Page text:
By DUFF WILSON
Federal health officials released on Tuesday their final selection of nine graphic warning labels to cover the top half of cigarette packages beginning next year, over the opposition of tobacco manufacturers.
In the first major change to warning labels in more than a quarter-century, the graphic images will include photos of horribly damaged teeth and lungs and a man exhaling smoke through a tracheotomy opening in his neck. The Department of Health and Human Services selected nine color images among 36 proposed to accompany larger text warnings.
Health advocacy groups praised the government plan in the hope that images would shock and deter new smokers and motivate existing smokers to quit. The images are to cover the upper half of the front and back of cigarette packages produced after September 2012, as well as 20 percent of the space in cigarette advertisements.
“These labels are frank, honest and powerful depictions of the health risks of smoking, and they will help encourage smokers to quit, and prevent children from smoking,” Kathleen Sebelius, the secretary of health and human services, said Tuesday in a statement.
The four leading tobacco companies were all threatening legal action, saying the images would unfairly hurt their property and free-speech rights by obscuring their brand names in retail displays, demonizing the companies and stigmatizing smokers.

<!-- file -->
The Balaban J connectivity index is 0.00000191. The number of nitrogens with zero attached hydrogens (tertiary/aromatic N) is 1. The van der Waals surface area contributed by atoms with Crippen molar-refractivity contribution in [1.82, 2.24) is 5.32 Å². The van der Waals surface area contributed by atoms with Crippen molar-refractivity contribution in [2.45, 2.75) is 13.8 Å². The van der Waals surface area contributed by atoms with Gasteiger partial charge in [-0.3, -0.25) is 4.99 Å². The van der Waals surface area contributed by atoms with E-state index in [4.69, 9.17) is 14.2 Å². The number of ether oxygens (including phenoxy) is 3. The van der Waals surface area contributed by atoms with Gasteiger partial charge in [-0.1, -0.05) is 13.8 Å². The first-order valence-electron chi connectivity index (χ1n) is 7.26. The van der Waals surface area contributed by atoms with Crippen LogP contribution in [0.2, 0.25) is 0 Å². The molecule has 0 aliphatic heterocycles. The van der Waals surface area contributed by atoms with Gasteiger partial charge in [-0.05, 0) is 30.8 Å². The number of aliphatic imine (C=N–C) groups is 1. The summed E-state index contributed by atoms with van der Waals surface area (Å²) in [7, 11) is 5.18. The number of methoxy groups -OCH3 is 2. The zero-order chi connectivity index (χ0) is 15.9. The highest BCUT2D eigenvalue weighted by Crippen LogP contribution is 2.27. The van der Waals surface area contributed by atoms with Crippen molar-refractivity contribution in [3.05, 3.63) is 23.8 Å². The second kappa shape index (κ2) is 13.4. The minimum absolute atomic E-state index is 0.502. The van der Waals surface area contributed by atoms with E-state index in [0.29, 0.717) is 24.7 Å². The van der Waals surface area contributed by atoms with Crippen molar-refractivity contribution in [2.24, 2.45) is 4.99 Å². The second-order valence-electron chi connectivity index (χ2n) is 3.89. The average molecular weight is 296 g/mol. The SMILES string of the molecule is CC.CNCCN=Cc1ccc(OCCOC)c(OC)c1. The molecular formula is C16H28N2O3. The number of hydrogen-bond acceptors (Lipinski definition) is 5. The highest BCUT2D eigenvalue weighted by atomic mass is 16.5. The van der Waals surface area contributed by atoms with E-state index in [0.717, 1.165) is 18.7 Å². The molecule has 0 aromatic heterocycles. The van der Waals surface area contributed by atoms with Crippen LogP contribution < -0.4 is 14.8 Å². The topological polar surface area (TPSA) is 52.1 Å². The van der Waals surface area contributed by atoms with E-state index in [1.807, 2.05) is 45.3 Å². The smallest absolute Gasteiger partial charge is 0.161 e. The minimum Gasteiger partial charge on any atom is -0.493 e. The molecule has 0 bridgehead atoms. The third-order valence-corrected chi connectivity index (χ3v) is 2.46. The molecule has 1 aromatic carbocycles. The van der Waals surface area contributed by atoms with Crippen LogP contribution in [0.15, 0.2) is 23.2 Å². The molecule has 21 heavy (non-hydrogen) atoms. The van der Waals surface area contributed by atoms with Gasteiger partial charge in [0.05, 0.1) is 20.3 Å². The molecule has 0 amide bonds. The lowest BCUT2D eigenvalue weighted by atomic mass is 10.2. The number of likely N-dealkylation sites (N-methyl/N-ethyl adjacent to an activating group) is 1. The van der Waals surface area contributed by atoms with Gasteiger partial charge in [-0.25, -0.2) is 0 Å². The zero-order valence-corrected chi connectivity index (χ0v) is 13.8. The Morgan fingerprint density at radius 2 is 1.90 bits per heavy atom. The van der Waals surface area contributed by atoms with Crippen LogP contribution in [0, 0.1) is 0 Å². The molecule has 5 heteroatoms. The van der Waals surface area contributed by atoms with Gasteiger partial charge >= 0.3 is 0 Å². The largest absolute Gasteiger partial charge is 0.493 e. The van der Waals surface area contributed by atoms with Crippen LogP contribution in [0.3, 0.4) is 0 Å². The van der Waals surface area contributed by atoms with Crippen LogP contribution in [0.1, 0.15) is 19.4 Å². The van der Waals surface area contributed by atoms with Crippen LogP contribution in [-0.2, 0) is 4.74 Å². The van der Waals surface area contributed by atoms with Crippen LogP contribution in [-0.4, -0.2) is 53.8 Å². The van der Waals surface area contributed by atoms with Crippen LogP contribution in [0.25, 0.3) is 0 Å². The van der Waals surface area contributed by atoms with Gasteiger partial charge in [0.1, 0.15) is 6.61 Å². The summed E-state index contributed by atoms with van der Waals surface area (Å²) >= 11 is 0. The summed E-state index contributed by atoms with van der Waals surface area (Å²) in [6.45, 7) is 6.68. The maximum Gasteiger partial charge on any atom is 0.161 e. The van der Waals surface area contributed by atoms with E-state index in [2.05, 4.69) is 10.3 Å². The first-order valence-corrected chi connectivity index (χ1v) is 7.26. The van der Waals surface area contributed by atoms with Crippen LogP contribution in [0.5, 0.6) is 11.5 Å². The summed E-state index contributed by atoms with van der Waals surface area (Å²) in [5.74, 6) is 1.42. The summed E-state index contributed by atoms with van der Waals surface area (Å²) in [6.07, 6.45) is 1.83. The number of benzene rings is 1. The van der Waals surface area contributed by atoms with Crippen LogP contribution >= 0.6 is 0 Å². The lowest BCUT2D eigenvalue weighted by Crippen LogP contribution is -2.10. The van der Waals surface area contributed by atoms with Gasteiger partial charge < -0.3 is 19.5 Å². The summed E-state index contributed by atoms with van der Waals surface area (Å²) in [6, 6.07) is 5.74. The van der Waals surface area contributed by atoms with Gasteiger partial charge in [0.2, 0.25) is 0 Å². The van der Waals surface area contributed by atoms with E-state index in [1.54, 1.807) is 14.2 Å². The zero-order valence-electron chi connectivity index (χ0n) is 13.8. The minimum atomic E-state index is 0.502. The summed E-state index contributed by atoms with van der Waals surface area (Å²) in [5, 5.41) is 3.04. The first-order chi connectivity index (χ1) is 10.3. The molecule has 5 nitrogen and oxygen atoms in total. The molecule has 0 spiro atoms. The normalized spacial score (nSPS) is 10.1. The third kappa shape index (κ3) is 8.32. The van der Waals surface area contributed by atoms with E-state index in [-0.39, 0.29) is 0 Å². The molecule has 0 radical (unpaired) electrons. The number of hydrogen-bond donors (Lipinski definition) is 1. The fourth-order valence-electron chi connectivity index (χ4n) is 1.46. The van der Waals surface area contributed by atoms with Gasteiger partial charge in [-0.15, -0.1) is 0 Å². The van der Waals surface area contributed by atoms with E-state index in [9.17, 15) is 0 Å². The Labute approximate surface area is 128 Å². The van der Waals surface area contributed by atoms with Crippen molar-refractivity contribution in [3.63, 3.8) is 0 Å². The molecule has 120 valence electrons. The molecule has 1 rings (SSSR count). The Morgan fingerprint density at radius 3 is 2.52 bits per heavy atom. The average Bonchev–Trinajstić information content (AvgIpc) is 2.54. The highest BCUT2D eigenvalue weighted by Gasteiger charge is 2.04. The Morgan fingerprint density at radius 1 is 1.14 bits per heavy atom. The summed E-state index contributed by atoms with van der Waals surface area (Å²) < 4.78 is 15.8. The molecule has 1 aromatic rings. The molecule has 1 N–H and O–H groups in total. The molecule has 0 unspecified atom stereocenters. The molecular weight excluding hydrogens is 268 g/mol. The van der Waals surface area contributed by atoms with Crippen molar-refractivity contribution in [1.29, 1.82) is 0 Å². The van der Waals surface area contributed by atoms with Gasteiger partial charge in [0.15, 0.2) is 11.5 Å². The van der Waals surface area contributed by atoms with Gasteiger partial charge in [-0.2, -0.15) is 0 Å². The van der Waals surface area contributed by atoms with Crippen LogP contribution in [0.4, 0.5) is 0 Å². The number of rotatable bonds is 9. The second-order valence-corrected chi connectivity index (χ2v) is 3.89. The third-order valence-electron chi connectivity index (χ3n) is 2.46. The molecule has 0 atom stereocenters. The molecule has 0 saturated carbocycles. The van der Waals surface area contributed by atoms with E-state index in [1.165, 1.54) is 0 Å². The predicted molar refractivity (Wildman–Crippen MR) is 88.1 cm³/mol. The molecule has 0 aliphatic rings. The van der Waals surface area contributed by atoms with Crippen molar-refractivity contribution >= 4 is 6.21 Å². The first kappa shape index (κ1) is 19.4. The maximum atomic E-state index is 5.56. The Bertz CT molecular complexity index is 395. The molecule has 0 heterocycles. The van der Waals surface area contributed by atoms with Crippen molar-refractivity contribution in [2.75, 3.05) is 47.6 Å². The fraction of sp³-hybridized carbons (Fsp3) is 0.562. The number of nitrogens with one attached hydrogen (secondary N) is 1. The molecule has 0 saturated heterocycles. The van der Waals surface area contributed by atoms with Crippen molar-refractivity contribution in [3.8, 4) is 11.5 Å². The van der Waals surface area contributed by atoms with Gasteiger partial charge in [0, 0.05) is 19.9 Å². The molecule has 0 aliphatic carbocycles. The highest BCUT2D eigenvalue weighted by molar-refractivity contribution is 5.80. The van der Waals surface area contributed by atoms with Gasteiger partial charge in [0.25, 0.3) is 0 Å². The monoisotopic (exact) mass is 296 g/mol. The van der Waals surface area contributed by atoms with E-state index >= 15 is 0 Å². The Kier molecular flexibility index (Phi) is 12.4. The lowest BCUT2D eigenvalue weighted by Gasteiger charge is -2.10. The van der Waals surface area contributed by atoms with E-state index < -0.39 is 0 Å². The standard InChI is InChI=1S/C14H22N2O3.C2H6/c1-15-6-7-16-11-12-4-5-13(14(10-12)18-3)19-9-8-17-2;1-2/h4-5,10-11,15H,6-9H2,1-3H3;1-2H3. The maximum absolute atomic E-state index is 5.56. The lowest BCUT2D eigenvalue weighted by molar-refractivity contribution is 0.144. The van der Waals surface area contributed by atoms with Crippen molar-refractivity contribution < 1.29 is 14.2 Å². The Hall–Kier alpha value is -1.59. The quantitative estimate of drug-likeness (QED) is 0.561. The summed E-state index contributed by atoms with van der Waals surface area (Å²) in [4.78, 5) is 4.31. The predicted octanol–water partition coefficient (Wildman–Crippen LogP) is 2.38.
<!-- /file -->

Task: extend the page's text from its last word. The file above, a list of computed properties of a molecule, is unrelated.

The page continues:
The government won one case last year in a federal court in Kentucky on its overall ability to require larger warning labels with images; the specific images released Tuesday are likely to stir further legal action. The Kentucky case is before the United States Court of Appeals for the Sixth Circuit.
The new labels were required under landmark antismoking legislation giving the Food and Drug Administration power to regulate, but not ban, tobacco products. The Family Smoking Prevention and Tobacco Control Act required F.D.A. action on the graphic warning labels by Wednesday, two years after President Obama signed it into law.